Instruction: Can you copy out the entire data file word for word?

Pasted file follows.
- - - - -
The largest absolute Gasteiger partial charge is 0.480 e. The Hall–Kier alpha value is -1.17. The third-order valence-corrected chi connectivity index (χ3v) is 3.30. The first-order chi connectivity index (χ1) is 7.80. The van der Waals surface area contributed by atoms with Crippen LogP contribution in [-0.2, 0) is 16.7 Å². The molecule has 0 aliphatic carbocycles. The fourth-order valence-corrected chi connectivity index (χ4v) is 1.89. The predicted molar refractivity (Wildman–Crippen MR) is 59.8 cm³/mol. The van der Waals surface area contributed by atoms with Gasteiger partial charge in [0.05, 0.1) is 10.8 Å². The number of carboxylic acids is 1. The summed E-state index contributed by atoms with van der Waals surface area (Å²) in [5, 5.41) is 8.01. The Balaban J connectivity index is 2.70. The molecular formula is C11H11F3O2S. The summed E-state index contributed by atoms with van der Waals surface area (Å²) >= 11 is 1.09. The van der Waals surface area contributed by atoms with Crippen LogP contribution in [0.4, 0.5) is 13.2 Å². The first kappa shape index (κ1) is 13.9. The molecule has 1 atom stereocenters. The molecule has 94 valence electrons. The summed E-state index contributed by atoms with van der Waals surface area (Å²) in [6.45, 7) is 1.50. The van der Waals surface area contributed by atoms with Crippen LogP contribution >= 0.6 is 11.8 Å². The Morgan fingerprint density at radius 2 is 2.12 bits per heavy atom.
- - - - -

The largest absolute Gasteiger partial charge is 0.480 e. The Hall–Kier alpha value is -1.17. The third-order valence-corrected chi connectivity index (χ3v) is 3.30. The first-order chi connectivity index (χ1) is 7.80. The van der Waals surface area contributed by atoms with Crippen LogP contribution in [-0.2, 0) is 16.7 Å². The molecule has 0 aliphatic carbocycles. The fourth-order valence-corrected chi connectivity index (χ4v) is 1.89. The predicted molar refractivity (Wildman–Crippen MR) is 59.8 cm³/mol. The van der Waals surface area contributed by atoms with Gasteiger partial charge in [0.05, 0.1) is 10.8 Å². The number of carboxylic acids is 1. The summed E-state index contributed by atoms with van der Waals surface area (Å²) in [5, 5.41) is 8.01. The Balaban J connectivity index is 2.70. The molecular formula is C11H11F3O2S. The summed E-state index contributed by atoms with van der Waals surface area (Å²) >= 11 is 1.09. The van der Waals surface area contributed by atoms with Crippen LogP contribution in [0.4, 0.5) is 13.2 Å². The first kappa shape index (κ1) is 13.9. The molecule has 1 atom stereocenters. The molecule has 94 valence electrons. The summed E-state index contributed by atoms with van der Waals surface area (Å²) in [6.45, 7) is 1.50. The van der Waals surface area contributed by atoms with Crippen LogP contribution >= 0.6 is 11.8 Å². The Morgan fingerprint density at radius 2 is 2.12 bits per heavy atom.